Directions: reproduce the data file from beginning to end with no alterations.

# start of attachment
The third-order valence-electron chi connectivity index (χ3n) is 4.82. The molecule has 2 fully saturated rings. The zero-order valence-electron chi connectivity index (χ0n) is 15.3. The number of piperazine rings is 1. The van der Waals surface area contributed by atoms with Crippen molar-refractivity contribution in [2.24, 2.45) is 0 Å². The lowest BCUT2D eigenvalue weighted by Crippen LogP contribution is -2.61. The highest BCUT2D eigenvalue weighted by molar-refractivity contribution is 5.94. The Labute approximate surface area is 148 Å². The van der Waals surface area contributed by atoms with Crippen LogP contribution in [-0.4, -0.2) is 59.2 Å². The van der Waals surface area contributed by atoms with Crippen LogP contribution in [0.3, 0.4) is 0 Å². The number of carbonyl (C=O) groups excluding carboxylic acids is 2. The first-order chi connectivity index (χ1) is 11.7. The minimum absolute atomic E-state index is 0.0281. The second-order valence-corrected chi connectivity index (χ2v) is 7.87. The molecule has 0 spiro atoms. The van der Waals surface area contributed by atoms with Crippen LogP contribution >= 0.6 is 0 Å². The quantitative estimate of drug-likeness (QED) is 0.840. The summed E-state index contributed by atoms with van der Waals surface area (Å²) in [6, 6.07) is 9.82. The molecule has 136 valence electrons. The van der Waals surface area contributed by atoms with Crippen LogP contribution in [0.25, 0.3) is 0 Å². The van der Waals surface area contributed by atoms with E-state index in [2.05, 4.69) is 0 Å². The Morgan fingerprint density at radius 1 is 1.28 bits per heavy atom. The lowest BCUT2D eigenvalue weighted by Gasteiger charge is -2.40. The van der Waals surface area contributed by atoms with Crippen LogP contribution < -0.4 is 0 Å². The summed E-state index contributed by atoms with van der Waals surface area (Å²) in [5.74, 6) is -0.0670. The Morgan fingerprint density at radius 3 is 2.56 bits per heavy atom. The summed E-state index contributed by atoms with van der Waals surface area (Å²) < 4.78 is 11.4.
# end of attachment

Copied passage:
The third-order valence-electron chi connectivity index (χ3n) is 4.82. The molecule has 2 fully saturated rings. The zero-order valence-electron chi connectivity index (χ0n) is 15.3. The number of piperazine rings is 1. The van der Waals surface area contributed by atoms with Crippen molar-refractivity contribution in [2.24, 2.45) is 0 Å². The lowest BCUT2D eigenvalue weighted by Crippen LogP contribution is -2.61. The highest BCUT2D eigenvalue weighted by molar-refractivity contribution is 5.94. The Labute approximate surface area is 148 Å². The van der Waals surface area contributed by atoms with Crippen LogP contribution in [-0.4, -0.2) is 59.2 Å². The van der Waals surface area contributed by atoms with Crippen LogP contribution in [0.3, 0.4) is 0 Å². The number of carbonyl (C=O) groups excluding carboxylic acids is 2. The first-order chi connectivity index (χ1) is 11.7. The minimum absolute atomic E-state index is 0.0281. The second-order valence-corrected chi connectivity index (χ2v) is 7.87. The molecule has 0 spiro atoms. The van der Waals surface area contributed by atoms with Crippen LogP contribution >= 0.6 is 0 Å². The quantitative estimate of drug-likeness (QED) is 0.840. The summed E-state index contributed by atoms with van der Waals surface area (Å²) in [6, 6.07) is 9.82. The molecule has 136 valence electrons. The van der Waals surface area contributed by atoms with Crippen LogP contribution in [0.25, 0.3) is 0 Å². The van der Waals surface area contributed by atoms with E-state index in [2.05, 4.69) is 0 Å². The Morgan fingerprint density at radius 1 is 1.28 bits per heavy atom. The lowest BCUT2D eigenvalue weighted by Gasteiger charge is -2.40. The van der Waals surface area contributed by atoms with Crippen LogP contribution < -0.4 is 0 Å². The summed E-state index contributed by atoms with van der Waals surface area (Å²) in [5.74, 6) is -0.0670. The Morgan fingerprint density at radius 3 is 2.56 bits per heavy atom. The summed E-state index contributed by atoms with van der Waals surface area (Å²) < 4.78 is 11.4.